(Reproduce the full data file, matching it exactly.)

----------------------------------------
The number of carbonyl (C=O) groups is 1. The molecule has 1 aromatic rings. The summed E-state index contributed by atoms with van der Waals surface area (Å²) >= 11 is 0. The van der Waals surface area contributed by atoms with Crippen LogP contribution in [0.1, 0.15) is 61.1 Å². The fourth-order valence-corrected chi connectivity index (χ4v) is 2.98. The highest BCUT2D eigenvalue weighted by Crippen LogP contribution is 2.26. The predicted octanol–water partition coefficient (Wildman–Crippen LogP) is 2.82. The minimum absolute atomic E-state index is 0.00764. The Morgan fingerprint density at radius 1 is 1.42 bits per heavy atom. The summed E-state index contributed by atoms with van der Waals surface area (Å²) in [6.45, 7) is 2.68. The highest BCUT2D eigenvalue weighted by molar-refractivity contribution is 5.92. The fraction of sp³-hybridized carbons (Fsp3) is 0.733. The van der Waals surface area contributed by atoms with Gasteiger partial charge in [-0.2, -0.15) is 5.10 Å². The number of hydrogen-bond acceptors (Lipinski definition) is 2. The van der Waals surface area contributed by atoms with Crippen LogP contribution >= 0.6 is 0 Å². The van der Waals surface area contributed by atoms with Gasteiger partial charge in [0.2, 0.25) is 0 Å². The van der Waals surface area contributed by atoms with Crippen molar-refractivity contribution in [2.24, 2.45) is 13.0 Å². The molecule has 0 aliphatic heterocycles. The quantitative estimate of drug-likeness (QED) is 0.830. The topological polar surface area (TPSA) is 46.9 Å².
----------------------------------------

The number of carbonyl (C=O) groups is 1. The molecule has 1 aromatic rings. The summed E-state index contributed by atoms with van der Waals surface area (Å²) >= 11 is 0. The van der Waals surface area contributed by atoms with Crippen LogP contribution in [0.1, 0.15) is 61.1 Å². The fourth-order valence-corrected chi connectivity index (χ4v) is 2.98. The highest BCUT2D eigenvalue weighted by Crippen LogP contribution is 2.26. The predicted octanol–water partition coefficient (Wildman–Crippen LogP) is 2.82. The minimum absolute atomic E-state index is 0.00764. The Morgan fingerprint density at radius 1 is 1.42 bits per heavy atom. The summed E-state index contributed by atoms with van der Waals surface area (Å²) in [6.45, 7) is 2.68. The highest BCUT2D eigenvalue weighted by molar-refractivity contribution is 5.92. The fraction of sp³-hybridized carbons (Fsp3) is 0.733. The van der Waals surface area contributed by atoms with Gasteiger partial charge in [-0.2, -0.15) is 5.10 Å². The number of hydrogen-bond acceptors (Lipinski definition) is 2. The van der Waals surface area contributed by atoms with Crippen LogP contribution >= 0.6 is 0 Å². The van der Waals surface area contributed by atoms with Gasteiger partial charge in [0.2, 0.25) is 0 Å². The van der Waals surface area contributed by atoms with Crippen molar-refractivity contribution in [2.24, 2.45) is 13.0 Å². The molecule has 0 aliphatic heterocycles. The quantitative estimate of drug-likeness (QED) is 0.830. The topological polar surface area (TPSA) is 46.9 Å².